Sample Application -- Seismic/Eruption

Alan Jones, SUNY Binghamton


Seismic/Eruption is a Windows program which shows seismicity in speeded-up time. It has a database of earthquakes and volcanic eruptions from 1960 to near the present. Via QDDS, you can keep the database up-to-date to, depending on the quality of events sent, within a few minutes or a few hours. You must use a PC attached to the Internet running Windows 95 or 98.

Installation Instructions

  1. Do a default install of Java run time environment for Windows version 1.2 or later from the Sun Web site:

    The run time environment allows you to run Java programs but not compile them from source code. If you think you will be modifying the Java code, you will need the Java Development Kit which is also available from the Sun Web site.

  2. Install Seismic/Eruption from my home page:

    Look for seisvole.exe and do a default installation. If you already have Seismic/Eruption, the new version can be installed "over" the older version.

  3. Run Seismic/Eruption to make sure things are okay. To verify that Seismic/Eruption can find things on the Internet, try to update the hypocenter databases:

    Options/Update hypocenters via Internet

    This should bring your hypocenter databases up-to-date to within the last hour or so.

  4. Close Seismic/Eruption

  5. Create a new sub-directory under seisvole called polldir.

  6. Run the seismain.exe (Maintenance) program from Windows. It is in the Seismology folder. Do the following:
    Alerts/Seismic Networks
    Archive file: ALL.TXT  (Logged events go here)
    Default hypocenter file: WORLD.HY3 (Put events here
       that don't have a network code we recognize.)
    Default magnitude alert threshold: 2.0 (or whatever)
    (Now set the poll directory where Seismic will look
      for events:)
    Alerts/Poll Directory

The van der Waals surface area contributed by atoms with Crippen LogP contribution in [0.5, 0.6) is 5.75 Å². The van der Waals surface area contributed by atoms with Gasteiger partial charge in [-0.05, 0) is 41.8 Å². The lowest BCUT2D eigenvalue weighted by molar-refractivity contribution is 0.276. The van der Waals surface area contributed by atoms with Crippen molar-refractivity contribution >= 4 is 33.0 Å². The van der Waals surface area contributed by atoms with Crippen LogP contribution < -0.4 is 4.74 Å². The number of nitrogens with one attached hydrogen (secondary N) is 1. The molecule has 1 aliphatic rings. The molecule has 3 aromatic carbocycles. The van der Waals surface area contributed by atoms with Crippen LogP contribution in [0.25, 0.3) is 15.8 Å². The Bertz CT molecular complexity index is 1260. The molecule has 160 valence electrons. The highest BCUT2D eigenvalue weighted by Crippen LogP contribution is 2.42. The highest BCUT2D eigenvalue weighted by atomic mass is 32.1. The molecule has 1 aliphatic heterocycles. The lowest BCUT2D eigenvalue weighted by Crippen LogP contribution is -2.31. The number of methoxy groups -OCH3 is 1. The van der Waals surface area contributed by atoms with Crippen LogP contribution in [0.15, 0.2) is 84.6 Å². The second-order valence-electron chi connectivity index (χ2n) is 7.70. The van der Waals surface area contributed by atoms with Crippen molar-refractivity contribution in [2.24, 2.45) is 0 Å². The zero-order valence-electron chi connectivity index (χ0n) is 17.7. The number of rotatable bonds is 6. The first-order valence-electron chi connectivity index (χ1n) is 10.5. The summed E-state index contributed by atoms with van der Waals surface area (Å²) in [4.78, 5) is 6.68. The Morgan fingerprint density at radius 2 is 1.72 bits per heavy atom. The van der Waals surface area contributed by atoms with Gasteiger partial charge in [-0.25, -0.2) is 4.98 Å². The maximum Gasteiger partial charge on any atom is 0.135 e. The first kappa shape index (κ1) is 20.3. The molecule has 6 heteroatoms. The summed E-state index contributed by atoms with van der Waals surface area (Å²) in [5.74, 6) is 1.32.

7. Edit comm.lst and remove all but the first, comment, line. Add lines, one for each hub, like: hub Menlo Park hub

    The password is the only element that you change. Both the hub and the leaf have to be the same password. Be sure you can ping the machines or the numeric IP addresses will have to be used. You don't have to use the same password for connections to both hubs. In fact, it is better if you don't since you will see the password appear on messages and, by having distinct ones, it will be easier to determine which hub it came from. The IP address also appears so you can use this but it is less confusing if you use different passwords.

    The 2222 is the default port address that QDDS uses. However, any port number above 1000 can be used.

    Send this information to Alan Jones or David Oppenheimer providing the IP address of your node so it can be put into the hub's comm.lst. Please provide hostname in text and numeric form in case the text form doesn't work.

  8. Edit the file QDDS.Config which should look like the example above except for the line:
    OUTPUT DIRECTORY: C:/SeisVolE/polldir

    This makes the events sent to the PC QDDS leaf end up in a directory that the Seismic program can find.

    Don't worry about forward slashes vs backward slashes. Java takes care of this according to what system it is on.

    Be sure you have a directory "polldir" under SeisVolE.

  9. Start up QDDS from a DOS box:

    cd \QDDS
    java -jar QDDS.jar

    Every 15 seconds you should see a line:

    Files in spool:

    meaning that there are no events to process. You won't get this message if you are a transient leaf.

    Every few minutes you should see an "alive" message line like.

    QDDS receives events from hubs via UDP. It then stuffs them into the OUTPUT DIRECTORY which should be:


  10. To test if QDDS is working before you start up Seismic, you will find one-line files with events in the QDDS directory called event.1, event.2, etc.

    Copy event.1 into qdds/polldir.

    Within 15 seconds you should see:

    Files in spool: event.1

    In another 10 to 20 seconds, you should see a message on your Java screen saying that an event was received. Go look in the


    and see if the event is there. If it is, you are ready to start up Seismic. If it is not there, then some debugging is required.

  11. Start up Seismic. Go to, say, the California view and start throwing events at it by copying files event.* to qdds\polldir. (Be sure to cross your fingers.)

    When Seismic finds an event in c:\seisvole\polldir it causes an alarm to fire if the event is large enough, and in any case, adds it to the specified .hy3 file. The event file is then erased from c:\seisvole\polldir.

    There are lots of controls in Seismic under Control to alter the speed of the display or do make it loop. You might want to use Control/Set Dates and put a loop time like 90 days in there to keep it looping over the last 90 days.

There, nothing to it!


  1. John Lahr has found that if he runs in the mode "Run free with auto restart" (under Control/Mode) that Seismic crashes with an out of memory message when he minimizes Seismic. I don't see this problem. If he uses the mode "Run free" this doesn't happen.